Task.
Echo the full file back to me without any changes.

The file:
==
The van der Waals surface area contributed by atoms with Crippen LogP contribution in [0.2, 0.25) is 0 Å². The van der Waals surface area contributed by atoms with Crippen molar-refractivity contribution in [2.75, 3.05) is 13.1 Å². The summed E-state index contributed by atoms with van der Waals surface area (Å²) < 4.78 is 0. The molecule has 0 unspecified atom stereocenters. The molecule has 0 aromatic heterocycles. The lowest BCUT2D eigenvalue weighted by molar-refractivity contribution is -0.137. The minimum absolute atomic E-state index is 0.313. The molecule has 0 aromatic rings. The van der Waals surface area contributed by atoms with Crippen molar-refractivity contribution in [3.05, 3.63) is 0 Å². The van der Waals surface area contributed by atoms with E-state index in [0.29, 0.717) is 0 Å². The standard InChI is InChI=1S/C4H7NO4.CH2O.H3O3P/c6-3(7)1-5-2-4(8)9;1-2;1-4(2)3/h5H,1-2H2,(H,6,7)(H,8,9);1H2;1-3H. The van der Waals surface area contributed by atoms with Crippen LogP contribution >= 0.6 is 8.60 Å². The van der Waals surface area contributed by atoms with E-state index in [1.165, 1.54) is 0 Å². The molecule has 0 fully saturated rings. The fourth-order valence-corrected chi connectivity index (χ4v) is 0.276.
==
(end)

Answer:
The van der Waals surface area contributed by atoms with Crippen LogP contribution in [0.2, 0.25) is 0 Å². The van der Waals surface area contributed by atoms with Crippen molar-refractivity contribution in [2.75, 3.05) is 13.1 Å². The summed E-state index contributed by atoms with van der Waals surface area (Å²) < 4.78 is 0. The molecule has 0 unspecified atom stereocenters. The molecule has 0 aromatic heterocycles. The lowest BCUT2D eigenvalue weighted by molar-refractivity contribution is -0.137. The minimum absolute atomic E-state index is 0.313. The molecule has 0 aromatic rings. The van der Waals surface area contributed by atoms with Crippen molar-refractivity contribution in [3.05, 3.63) is 0 Å². The van der Waals surface area contributed by atoms with E-state index in [0.29, 0.717) is 0 Å². The standard InChI is InChI=1S/C4H7NO4.CH2O.H3O3P/c6-3(7)1-5-2-4(8)9;1-2;1-4(2)3/h5H,1-2H2,(H,6,7)(H,8,9);1H2;1-3H. The van der Waals surface area contributed by atoms with Crippen LogP contribution >= 0.6 is 8.60 Å². The van der Waals surface area contributed by atoms with E-state index in [1.165, 1.54) is 0 Å². The molecule has 0 fully saturated rings. The fourth-order valence-corrected chi connectivity index (χ4v) is 0.276.